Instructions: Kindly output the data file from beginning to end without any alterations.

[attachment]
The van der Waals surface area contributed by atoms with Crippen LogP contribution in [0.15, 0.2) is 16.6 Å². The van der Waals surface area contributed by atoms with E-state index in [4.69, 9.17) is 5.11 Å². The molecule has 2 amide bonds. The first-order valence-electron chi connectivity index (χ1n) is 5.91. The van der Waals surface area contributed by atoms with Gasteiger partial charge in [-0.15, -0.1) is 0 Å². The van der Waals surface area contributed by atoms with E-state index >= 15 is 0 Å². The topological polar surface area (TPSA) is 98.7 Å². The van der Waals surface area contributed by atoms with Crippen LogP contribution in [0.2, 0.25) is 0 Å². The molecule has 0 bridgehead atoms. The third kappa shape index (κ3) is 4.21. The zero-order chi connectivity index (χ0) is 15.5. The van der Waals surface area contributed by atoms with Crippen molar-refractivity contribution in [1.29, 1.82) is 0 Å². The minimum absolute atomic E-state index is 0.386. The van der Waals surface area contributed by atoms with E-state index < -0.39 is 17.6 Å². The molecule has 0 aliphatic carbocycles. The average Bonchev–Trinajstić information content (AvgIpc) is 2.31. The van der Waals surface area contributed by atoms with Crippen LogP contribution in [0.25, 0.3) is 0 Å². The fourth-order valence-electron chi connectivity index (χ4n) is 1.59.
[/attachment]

The van der Waals surface area contributed by atoms with Crippen LogP contribution in [0.15, 0.2) is 16.6 Å². The van der Waals surface area contributed by atoms with E-state index in [4.69, 9.17) is 5.11 Å². The molecule has 2 amide bonds. The first-order valence-electron chi connectivity index (χ1n) is 5.91. The van der Waals surface area contributed by atoms with Gasteiger partial charge in [-0.15, -0.1) is 0 Å². The van der Waals surface area contributed by atoms with E-state index >= 15 is 0 Å². The topological polar surface area (TPSA) is 98.7 Å². The van der Waals surface area contributed by atoms with Crippen LogP contribution in [0.2, 0.25) is 0 Å². The molecule has 0 bridgehead atoms. The third kappa shape index (κ3) is 4.21. The zero-order chi connectivity index (χ0) is 15.5. The van der Waals surface area contributed by atoms with Crippen molar-refractivity contribution in [1.29, 1.82) is 0 Å². The minimum absolute atomic E-state index is 0.386. The van der Waals surface area contributed by atoms with E-state index < -0.39 is 17.6 Å². The molecule has 0 aliphatic carbocycles. The average Bonchev–Trinajstić information content (AvgIpc) is 2.31. The van der Waals surface area contributed by atoms with Crippen LogP contribution in [0.25, 0.3) is 0 Å². The fourth-order valence-electron chi connectivity index (χ4n) is 1.59.